Supporters of Prop. 37 called this a distraction from the law's intent — a sloppy wording that could be ignored in practice. Still, the hiccup called attention to the fact that "natural" doesn't have a simple definition or really any definition whatsoever. Almost all the food we eat has been altered by human hands, if not intervened with in some major way. It may seem obvious that lab-made species in particular are inauthentic, but what about crops derived from millennia of careful breeding and isolated from their "natural" forms by countless generations? Or what about crops that do occur in nature but are then processed in a factory to squeeze out all their oil or their sugar — are they still natural?
In practice our assessments of what is or isn't natural have as much to do with habit as they do with biochemistry. A survey released last week, of 4,000 people in eight European countries, found that lots of people would rather eat more "natural" foods — 74 percent called these products healthier, and 72 percent said they'd pay a premium to get them. But respondents didn't have a consistent sense of what the label means. Some seemed to think that foods prepared in standard ways — the ones they're used to having in their pantries — have a special status. That could be why they said dried pasta is a natural food but worried over powdered milk, despite the fact that both are made by dehydration.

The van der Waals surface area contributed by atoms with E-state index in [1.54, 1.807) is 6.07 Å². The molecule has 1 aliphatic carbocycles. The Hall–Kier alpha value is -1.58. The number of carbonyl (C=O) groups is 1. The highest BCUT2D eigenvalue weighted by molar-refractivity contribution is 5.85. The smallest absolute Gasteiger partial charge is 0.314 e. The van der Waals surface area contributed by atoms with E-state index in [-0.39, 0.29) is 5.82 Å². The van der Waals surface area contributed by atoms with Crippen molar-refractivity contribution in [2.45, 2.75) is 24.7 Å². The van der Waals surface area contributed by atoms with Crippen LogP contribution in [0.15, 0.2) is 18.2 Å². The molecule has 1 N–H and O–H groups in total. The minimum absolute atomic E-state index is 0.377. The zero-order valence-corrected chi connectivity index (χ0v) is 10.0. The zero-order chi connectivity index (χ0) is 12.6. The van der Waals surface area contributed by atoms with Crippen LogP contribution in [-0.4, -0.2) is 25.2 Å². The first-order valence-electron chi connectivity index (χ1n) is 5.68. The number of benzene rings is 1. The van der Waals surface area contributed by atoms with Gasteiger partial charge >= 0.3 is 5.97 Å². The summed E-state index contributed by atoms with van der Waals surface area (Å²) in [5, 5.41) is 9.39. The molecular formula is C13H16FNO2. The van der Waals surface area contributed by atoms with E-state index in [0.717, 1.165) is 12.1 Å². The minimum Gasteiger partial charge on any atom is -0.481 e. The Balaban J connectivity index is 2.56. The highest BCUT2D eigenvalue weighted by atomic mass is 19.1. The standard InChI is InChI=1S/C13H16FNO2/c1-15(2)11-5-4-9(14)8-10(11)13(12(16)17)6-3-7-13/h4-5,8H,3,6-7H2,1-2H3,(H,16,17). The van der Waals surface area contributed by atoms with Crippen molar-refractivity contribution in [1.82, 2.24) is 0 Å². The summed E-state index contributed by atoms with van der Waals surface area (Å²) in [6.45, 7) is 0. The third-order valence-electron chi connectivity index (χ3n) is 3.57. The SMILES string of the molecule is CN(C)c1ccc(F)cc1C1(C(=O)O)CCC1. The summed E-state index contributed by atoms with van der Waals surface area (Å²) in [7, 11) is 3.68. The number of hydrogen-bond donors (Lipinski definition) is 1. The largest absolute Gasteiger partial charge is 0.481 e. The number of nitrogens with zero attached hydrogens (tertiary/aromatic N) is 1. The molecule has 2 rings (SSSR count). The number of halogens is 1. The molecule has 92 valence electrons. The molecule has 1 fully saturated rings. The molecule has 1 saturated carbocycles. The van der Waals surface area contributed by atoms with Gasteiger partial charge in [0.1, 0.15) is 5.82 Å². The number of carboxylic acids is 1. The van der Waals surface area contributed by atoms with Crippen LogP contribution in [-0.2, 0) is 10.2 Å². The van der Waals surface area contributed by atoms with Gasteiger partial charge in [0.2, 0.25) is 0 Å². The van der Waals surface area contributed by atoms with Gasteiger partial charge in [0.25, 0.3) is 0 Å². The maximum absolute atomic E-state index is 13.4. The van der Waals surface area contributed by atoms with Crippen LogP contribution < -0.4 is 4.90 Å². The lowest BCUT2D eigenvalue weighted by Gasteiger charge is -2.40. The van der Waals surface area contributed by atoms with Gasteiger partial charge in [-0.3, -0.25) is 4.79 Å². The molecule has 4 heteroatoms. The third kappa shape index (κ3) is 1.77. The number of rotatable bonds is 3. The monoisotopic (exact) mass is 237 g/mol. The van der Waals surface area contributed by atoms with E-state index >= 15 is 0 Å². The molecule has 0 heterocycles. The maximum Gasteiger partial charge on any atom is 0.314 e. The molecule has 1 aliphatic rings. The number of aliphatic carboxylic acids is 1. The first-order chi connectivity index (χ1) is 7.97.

Notwithstanding this lack of clarity, the move to banish "natural" claims from genetically modified products extends far beyond last week's lawsuit and California's referendum. The People v. Goldfish is just the latest of at least half a dozen cases against the food industry filed in the last few years on behalf of those who felt deceived and hurt by false assertions of authenticity. Last summer, lawyers sued General Mills over the nature of its Nature Valley granola bars. In December, a lawsuit pointed out that Frito-Lay's Tostitos and SunChips are not in fact "made with ALL NATURAL ingredients," unless you think that genetically modified grains are natural. Last year, plaintiffs also targeted the GMOs in Kashi breakfast cereals and the genetically modified "all-natural corn" in Kix. ConAgra was accused of making dubious "natural" claims on four varieties of Wesson cooking oil, all of which derive from genetically modified crops.